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Vow of Poverty
By Veronica Black
Robert Hale Limited Copyright © 2014 Veronica Black
All rights reserved.
Mother Dorothy, Prioress of the Cornwall House in the Order of the Daughters of Compassion, sat at her flat-topped desk and, from behind her wire-rimmed spectacles, let her eyes sweep the semicircle of nuns ranged before her. The room in which they sat had been the elegant drawing-room of Tarquin House but the Tarquins were gone now, had been gone for more than fifteen years, and only the delicate silk panels set into the walls, the heavy curtains of faded velvet at the huge bay window, the patina of dull gold at the moulded cornices of walls and ceiling, echoed past glories. The spindle-legged chairs and tables, the ornaments and Aubusson carpet had long since vanished into various sale rooms. Now the floor was an expanse of shining polished oak; a plain crucifix hung over the high mantelpiece with an arrangement of dried grasses in the fireless grate; there were filing cabinets ranged along one wall, her own plain desk and chair, and the stools on which the sisters sat. Mother Dorothy who was the least sentimental of women wasted no time in regretting what had gone. Tarquin House had proved a very convenient base for the Order, situated as it was on the slopes of the moor, with plenty of land and rooms of a good size that, so far, had betrayed no trace of dry rot or deathwatch beetle or any other creeping infestation that sought to destroy old buildings.
'The question,' she said in her crisp light voice, 'is one of finances.'
'Or lack of them,' Sister Perpetua said, tugging at the lock of greying red hair that strayed from beneath her veil.
'Exactly!' Mother Dorothy gave her infirmarian a brisk nod. 'As you all know the rule of our Order states that we must be self-supporting, each house being responsible for its own financial arrangements. As we're only a semi-cloistered order that means we can take suitable outside work provided it doesn't interfere with our religious life.'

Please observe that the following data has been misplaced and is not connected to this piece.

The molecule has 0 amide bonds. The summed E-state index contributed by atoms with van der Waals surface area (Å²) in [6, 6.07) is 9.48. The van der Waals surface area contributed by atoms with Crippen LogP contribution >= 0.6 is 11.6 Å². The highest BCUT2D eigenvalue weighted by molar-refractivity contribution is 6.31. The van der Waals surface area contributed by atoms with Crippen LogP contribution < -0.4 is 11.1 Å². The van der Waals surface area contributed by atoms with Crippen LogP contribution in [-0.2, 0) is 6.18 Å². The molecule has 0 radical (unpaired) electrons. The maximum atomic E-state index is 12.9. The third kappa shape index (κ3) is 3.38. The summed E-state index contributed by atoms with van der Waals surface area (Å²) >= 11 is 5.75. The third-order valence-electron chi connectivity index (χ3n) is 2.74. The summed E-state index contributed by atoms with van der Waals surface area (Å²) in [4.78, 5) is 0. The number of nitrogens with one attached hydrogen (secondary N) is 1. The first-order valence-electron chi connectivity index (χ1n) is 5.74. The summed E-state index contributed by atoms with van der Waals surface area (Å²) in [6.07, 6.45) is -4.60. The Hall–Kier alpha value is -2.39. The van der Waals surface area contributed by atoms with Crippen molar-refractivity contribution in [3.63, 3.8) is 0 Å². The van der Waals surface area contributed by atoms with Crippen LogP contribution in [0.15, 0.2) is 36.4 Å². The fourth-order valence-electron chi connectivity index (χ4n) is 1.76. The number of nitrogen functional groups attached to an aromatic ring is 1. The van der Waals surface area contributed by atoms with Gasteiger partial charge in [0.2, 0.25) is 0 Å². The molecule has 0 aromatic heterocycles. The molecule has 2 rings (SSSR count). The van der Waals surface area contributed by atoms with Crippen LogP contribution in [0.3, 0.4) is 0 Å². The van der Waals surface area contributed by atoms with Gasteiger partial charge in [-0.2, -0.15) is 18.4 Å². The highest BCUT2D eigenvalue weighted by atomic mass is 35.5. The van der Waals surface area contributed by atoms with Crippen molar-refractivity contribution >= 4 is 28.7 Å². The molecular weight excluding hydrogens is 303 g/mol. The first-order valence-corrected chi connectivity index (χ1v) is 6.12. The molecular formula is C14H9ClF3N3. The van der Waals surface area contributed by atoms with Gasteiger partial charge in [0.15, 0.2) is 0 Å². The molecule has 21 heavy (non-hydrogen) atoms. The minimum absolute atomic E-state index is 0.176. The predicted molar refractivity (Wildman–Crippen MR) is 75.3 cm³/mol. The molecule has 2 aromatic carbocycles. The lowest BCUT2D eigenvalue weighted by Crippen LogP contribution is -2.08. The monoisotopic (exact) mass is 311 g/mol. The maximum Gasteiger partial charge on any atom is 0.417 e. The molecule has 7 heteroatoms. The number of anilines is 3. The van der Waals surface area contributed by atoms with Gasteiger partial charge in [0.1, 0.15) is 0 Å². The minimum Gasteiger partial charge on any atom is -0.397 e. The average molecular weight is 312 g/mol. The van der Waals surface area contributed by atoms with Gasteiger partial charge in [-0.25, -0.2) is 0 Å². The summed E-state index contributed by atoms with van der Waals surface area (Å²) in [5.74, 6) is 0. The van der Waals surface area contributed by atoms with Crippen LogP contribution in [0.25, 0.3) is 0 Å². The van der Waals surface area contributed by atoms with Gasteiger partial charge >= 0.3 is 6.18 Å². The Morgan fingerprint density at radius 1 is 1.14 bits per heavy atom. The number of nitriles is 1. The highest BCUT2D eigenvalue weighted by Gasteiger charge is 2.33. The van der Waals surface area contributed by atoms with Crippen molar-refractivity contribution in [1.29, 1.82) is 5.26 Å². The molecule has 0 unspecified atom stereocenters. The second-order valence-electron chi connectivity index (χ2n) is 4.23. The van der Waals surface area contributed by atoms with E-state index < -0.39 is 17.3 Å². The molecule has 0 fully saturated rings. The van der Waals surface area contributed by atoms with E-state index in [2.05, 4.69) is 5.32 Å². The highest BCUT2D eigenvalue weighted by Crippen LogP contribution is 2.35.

'Mary Concepta and I would be only too glad to work,' Sister Gabrielle said, 'but I don't know who'd employ us.'
'Both you and Sister Mary Concepta have earned a peaceful retirement,' Mother Dorothy said.
'One does so dislike being useless,' Sister Mary Concepta said tremulously. She had once been a very pretty girl and was now a very pretty old lady, her skin still delicate, her eyes retaining more than a trace of brilliant blue. At her side Sister Gabrielle, even further along in her eighties, looked leathery and tough despite the rheumatism that knotted her joints.
'I'm sure I couldn't manage all the mending without Sister Gabrielle and Sister Mary Concepta to help me,' Sister Katherine said.
A nice child, Mother Dorothy thought, her eyes resting briefly on the younger woman's pale, fine-boned face. Sister Katherine was mistress of linen and in addition brought much needed revenue with her exquisite lacework. Next to her Sister Martha, even more small and slender, looking as if a puff of wind would blow her away, was gardener, selling off fruit and vegetables that weren't eaten in the convent. Those two earned their keep.
'I am making quite rapid progress with my books of saints for children,' Sister David piped up defensively, pushing her spectacles higher on her rabbit nose.
'I'm sure you'll find a publisher,' Mother Dorothy encouraged, 'and, of course, there is your translation work which is invaluable.'
Sister David also combined the tasks of librarian and sacristan which left her no free time at all. There remained Sister Hilaria, who as novice mistress had charge of the convent's one postulant, Bernadette, who sat, eyes downcast within the brim of her large white bonnet, booted feet peeping from beneath the hem of her pink smock. Sister Hilaria was a godly woman, highly mystical, but lacking that streak of practical good sense that would have rendered her valuable. Certainly she was not earthbound enough to hold down an ordinary job. Sister Teresa, the recently professed laysister and the novice, Sister Marie, had their hands full with the cleaning and cooking, and couldn't be spared to take on outside labour. There remained Sister Joan who sat at the end of the row looking as usual as if she was about to jump up and rush off somewhere else.